Though Bangkok is not short of new restaurant openings, nothing has excited me as much as Villa Frantzén. Part of the Frantzén empire, Villa Frantzén opens its doors on June 4.
A modern Nordic restaurant and bar with Asian influences, Villa Frantzén is housed in a 600m² villa on Yen Akat 3. Though the huge villa, with its sprawling gardens and fountains may not look it, it is casual. "It is the 'cousin' of Frantzén and Zen [Frantzén's three Michelin-starred restaurant in Singapore], which are 'siblings'," explains general manager Sarah Karlsson. While each of the Frantzén Group restaurants are unique in their own ways, the styles are similar and there is no mistaking it for being a Frantzén establishment.
Villa Frantzén is helmed by executive chef Martin Enström and executive sous chef Nilas Corneliussen, who serve up a set menu offering a selection of dishes from a big open kitchen. Designed by Joyn Studio, a casual dining area looks over this kitchen, though if you want to be one with nature, you can opt to sit in the Glasshouse. The ground floor seats 60 diners, with a wood staircase leading to three "PDRs" or private dining rooms upstairs, one with its own private little terrace. Each PDR offers the comfort of private washrooms, much welcome in these times. At Villa Frantzén, a diner's experience is based on the space that is chosen, be it the Glasshouse, the bustling open kitchen dining area, the intimate PDRs or the cocktail bar.
The restaurant serves a five-course menu (B3,500++, with snacks and petit fours) with options per serving. There are a minimum of three choices per course so one is ever tired of eating the same thing, should this become a regular spot. "The menu at Villa Frantzén is modern Nordic with Asian influences using French techniques. It is a casual restaurant and the five-course menu is served a la carte style, with choices for each flight," says chef Enström.
"You can put your own menu together," explains Karlsson. Cold starters choices include Veal tartare with smoked parsley or Cured Norwegian salmon and beer poached king crab. The menu progresses into dishes like Cauliflower chawanmushi with morels, Jerusalem artichokes with vendace roe and Baked turbot and green asparagus. Course five, which is also the dessert course, offers a choice of not just three, but four! Sweeten the mouth with the likes of Spicy orange with warm cloudberry compote, Smoked ice cream with toasted pecans or Frozen and dried herbs with pine shoot oil. There's even my all-time favourite Swedish dark rye bread on offer, kavring.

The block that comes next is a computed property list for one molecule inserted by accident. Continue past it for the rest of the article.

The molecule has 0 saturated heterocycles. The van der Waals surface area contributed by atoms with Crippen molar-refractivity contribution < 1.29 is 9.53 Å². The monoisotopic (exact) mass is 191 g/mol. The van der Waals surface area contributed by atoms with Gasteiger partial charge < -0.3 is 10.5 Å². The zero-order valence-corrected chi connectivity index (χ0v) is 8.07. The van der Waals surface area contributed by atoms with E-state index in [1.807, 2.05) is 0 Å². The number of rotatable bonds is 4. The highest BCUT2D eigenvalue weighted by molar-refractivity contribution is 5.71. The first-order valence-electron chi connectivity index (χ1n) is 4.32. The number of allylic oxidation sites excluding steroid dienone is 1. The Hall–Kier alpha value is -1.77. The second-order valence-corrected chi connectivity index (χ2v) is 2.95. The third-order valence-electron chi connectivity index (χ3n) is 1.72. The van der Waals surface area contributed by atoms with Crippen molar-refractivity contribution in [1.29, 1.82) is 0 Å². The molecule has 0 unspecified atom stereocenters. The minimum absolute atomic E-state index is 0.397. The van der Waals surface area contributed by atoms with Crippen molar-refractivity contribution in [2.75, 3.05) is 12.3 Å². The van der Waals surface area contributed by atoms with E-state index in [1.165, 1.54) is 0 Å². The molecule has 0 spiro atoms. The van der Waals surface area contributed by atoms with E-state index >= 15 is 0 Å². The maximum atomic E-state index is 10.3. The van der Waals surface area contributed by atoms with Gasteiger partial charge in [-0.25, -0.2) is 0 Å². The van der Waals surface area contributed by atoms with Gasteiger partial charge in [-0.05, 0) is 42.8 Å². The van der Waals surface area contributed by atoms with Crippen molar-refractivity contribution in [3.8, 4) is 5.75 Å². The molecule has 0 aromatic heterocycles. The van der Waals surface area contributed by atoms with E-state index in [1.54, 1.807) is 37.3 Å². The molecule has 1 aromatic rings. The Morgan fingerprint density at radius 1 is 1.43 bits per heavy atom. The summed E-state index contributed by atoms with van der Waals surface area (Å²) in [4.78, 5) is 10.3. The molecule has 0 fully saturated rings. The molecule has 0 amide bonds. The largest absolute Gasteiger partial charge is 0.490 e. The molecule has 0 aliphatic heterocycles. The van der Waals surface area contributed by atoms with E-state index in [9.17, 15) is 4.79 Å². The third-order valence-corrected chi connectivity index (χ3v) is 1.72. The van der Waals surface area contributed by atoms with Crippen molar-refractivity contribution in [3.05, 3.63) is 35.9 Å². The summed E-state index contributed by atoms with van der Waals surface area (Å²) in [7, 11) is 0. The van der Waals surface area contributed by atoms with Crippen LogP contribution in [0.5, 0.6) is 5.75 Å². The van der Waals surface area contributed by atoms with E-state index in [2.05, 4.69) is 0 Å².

From left: Baked turbot and green asparagus. White asparagus & wasabi beurre blanc. (Photos: Frantzén Group)
A wine pairing is offered with sake, but what excites me more is the juice pairing as the Nordics are known for their juice pairings. Expect a lot of fermented fruit juices. "We ferment a lot of the juices with scoby to reduce the sugar content and increase the acidity, so it becomes more of an adult beverage," explains chef Enström. "There is also a lot of Swedish produce like rhubarb, strawberries, blueberries, etc," adds Karlsson, who is also head sommelier. "There are also infusions with teas and chestnuts. The base is Nordic and the infusions are more Asian," says chef Enström. Think Nordic fruit meets Asian infusions.
"The Nordic identity is all about the ingredients and how they are treated, and this is very important for us. Cooking methods, in some cases like the cured salmon [gravlax], are very Swedish. The Frantzén style of cooking is minimalistic so every dish, though it may have been cooked with French techniques, it is very restrained in its form, much like Japanese," says chef Enström. Villa Frantzén has teamed up with Farm Suk to grow bespoke ingredients like herbs and roses. "The menu is seasonally-driven using produce at their peak, both in Sweden and Asia," adds chef Enström.
Villa Frantzén opens with chef and founder's Bjõrn Frantzén's style of cooking. "Bjõrn will bring the Nordic aspect of the menu and later, Nilas and I will bring the Thai influence into it," says chef Enström, who lived in Krabi until the pandemic hit. Chef Corneliussen spent six years in Thailand, studying economics. "I have a friend who owned a few restaurants and I started hanging out in the kitchens. I fell in love with the culture and Thai food, and one thing led to another," he says.
(Photo: Nianne-Lynn Hendricks)
"In a restaurant like Villa Frantzén, talent is very important as is local knowledge of the culture and language, since many of the people we work with don't speak English, like farmers and suppliers. The fact that we both have that experience makes us a super good team," emphasises chef Enström.
The villa also has its Nordic cocktail bar, with craft cocktails, managed by Gabriel Valdes. The bar seats 26, has a snacks menu and also houses a wine cellar. Cocktails are inspired by Nordic flavours, nature, mythology and culture, and will use ingredients like cloudberries, pine shoots with Swedish gin and vodka. Not forgetting the most quintessential Swedish drink -- Aquavit. The bar also has outdoor seating, with indoor counter seating and couches. A very "AW" (afterwork) spot, which is the Swedish term for drinks that you casually have with colleagues or friends to unwind and relax.
"At Villa Frantzén, Nordic hospitality, which is at the forefront, is more easy-going compared to fine dining restaurants. It is a more relaxed atmosphere, more playful and this is the culture we want to bring to guests," adds Karlsson.
Villa Frantzén at No.7 on Yen Akat 3 opens tomorrow (June 4) from 5.30pm and the bar opens at 5pm. Visit villafrantzen.com.